“He [Isaac] said, “Look, I am old and do not know the day of my death. So now take your hunting gear, your quiver and bow, and go out in the field to hunt some game for me. Then make me a delicious meal that I love and bring it to me to eat, so that I can bless you before I die.””
Genesis 27:2-4 CSB
Just when you think you know everything there is to know about a passage you’ve probably read a hundred times, along comes Charles Spurgeon, pointing out a detail you had never noticed before.
In the account of Jacob getting Isaac’s blessing instead of Esau (Genesis 27), Spurgeon suggests that Isaac was acting deceitfully, not just Jacob and Rebekah. He points out that the usual custom for a dying patriarch was to call the entire family in so they could all hear the blessing, similar to a modern day reading of a will in the presence of all the surviving family members.
But Isaac didn’t do this. Out of earshot from his wife (or so he thought), he arranged for Esau to bring him a meal so he could bless him one on one. Spurgeon notes the contrast between this and Jacob’s blessing of his children in the next generation (see Genesis 49:1). Then, Spurgeon writes:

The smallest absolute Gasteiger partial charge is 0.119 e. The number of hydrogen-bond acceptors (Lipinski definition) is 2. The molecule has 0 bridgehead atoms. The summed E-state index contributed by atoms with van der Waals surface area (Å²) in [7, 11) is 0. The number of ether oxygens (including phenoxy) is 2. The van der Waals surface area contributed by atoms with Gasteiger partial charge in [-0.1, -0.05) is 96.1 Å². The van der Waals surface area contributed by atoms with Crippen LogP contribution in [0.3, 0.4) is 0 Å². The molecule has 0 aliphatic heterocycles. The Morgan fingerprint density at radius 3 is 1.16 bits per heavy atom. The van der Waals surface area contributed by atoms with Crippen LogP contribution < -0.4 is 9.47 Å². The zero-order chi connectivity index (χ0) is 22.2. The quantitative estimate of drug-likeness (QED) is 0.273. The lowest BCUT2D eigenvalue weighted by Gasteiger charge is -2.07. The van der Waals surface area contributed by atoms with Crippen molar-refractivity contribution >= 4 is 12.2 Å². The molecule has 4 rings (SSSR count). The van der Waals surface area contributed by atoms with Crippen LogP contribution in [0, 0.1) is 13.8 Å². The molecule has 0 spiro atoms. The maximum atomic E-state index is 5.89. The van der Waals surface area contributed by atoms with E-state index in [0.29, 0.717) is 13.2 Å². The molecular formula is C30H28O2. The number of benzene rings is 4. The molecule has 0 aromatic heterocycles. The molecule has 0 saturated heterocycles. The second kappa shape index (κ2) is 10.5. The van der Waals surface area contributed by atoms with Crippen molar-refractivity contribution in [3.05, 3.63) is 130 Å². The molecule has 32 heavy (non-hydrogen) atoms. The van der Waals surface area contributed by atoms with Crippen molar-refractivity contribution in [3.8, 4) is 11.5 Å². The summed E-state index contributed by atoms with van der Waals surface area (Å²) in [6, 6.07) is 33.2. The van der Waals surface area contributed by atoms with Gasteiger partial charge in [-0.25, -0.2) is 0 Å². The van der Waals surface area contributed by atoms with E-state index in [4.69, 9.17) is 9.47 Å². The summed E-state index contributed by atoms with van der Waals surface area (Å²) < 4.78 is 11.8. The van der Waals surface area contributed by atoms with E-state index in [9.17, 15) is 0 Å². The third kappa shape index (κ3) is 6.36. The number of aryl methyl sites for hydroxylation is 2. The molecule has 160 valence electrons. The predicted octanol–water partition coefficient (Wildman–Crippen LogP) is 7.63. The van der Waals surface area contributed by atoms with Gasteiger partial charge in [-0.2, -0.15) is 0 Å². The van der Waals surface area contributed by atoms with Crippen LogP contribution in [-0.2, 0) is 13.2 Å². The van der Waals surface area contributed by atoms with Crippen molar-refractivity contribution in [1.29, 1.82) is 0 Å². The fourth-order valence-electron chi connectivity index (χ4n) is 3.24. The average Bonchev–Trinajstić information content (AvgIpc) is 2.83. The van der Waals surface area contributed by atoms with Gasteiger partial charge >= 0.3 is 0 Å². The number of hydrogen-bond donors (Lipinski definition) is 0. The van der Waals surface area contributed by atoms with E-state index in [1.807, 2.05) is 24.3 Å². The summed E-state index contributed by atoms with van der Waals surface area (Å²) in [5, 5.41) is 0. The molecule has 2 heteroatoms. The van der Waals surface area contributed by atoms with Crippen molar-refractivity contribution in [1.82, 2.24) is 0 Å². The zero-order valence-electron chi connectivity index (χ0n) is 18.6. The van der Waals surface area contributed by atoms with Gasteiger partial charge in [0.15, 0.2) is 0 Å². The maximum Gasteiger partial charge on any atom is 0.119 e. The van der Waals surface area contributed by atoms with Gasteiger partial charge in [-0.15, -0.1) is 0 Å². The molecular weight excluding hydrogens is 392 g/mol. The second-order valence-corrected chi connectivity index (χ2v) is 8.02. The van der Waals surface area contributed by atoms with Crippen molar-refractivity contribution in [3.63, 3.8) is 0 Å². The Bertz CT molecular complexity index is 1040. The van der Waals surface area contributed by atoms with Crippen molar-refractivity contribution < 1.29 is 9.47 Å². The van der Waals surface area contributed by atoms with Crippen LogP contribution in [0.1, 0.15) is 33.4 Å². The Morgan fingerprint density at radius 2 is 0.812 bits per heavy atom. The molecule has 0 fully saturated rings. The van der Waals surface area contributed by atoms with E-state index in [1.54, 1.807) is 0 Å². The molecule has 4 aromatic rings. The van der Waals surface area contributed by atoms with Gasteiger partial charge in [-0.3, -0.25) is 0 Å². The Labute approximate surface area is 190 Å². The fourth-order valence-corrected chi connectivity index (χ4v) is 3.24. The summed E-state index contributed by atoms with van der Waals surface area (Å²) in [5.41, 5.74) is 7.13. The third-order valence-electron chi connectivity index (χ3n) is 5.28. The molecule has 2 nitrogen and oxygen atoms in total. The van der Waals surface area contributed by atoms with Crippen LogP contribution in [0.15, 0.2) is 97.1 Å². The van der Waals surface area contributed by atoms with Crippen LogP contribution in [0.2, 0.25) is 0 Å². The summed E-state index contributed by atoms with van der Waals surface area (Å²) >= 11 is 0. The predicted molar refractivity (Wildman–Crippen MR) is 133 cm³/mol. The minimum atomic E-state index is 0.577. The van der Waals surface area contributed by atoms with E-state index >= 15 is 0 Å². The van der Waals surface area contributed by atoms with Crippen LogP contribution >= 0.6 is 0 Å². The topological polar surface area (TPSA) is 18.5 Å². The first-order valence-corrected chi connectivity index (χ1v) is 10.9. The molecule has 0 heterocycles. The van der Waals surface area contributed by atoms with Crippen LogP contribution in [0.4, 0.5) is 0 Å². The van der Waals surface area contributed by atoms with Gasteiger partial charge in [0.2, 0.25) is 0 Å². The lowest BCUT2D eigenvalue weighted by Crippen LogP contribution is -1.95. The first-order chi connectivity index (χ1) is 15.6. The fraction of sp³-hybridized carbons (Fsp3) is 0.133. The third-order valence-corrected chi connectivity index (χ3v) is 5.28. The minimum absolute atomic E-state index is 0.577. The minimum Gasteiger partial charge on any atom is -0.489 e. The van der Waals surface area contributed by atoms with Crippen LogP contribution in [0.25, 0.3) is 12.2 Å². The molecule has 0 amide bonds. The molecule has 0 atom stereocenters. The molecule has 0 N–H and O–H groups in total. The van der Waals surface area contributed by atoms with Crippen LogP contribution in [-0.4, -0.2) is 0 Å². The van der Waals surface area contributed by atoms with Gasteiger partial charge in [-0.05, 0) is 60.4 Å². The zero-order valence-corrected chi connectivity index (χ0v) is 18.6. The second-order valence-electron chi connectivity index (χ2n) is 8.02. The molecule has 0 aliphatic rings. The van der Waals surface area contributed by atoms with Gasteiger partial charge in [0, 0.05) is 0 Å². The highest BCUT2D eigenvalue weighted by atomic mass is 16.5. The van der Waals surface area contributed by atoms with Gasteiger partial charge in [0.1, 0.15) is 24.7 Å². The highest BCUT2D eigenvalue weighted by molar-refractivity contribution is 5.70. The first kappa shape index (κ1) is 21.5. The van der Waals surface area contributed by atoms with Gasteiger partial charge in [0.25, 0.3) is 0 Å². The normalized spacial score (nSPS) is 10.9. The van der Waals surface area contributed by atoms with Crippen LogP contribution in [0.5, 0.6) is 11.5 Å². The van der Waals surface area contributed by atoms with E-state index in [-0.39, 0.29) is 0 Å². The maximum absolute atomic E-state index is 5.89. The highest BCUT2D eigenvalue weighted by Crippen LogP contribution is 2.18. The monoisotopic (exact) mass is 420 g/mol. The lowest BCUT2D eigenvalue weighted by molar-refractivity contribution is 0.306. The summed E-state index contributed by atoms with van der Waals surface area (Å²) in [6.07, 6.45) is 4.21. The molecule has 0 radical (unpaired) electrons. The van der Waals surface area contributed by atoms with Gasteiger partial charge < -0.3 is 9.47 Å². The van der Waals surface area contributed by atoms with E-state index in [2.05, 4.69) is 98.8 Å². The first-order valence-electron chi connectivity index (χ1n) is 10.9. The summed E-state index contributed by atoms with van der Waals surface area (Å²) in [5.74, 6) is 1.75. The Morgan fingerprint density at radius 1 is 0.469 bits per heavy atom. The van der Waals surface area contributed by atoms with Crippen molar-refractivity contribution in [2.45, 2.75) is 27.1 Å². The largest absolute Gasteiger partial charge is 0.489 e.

But this blessing was to be done in a covert, secret way. Isaac was afraid of the valid objection that might be raised by his wife, that God had said the elder should serve the younger. …He had no confidence in his wife and did not tell her what he was going to do. And it is generally a bad thing that a man is going to do when he does not tell his wife about it.Spurgeon Study Bible, p 37.
Wow! Not only a fresh interpretation from nearly 200 years ago, but also some of the most sound marriage advice a husband will ever hear. Go Spurgeon!
I am using the Spurgeon Study Bible for my Bible Read Through in 2023. All of the study notes are quotes from Charles Spurgeon’s sermons and writing. For more on Charles Spurgeon, click here. The Spurgeon Study Bible is available from Lifeway, Christianbook.com, and Amazon.
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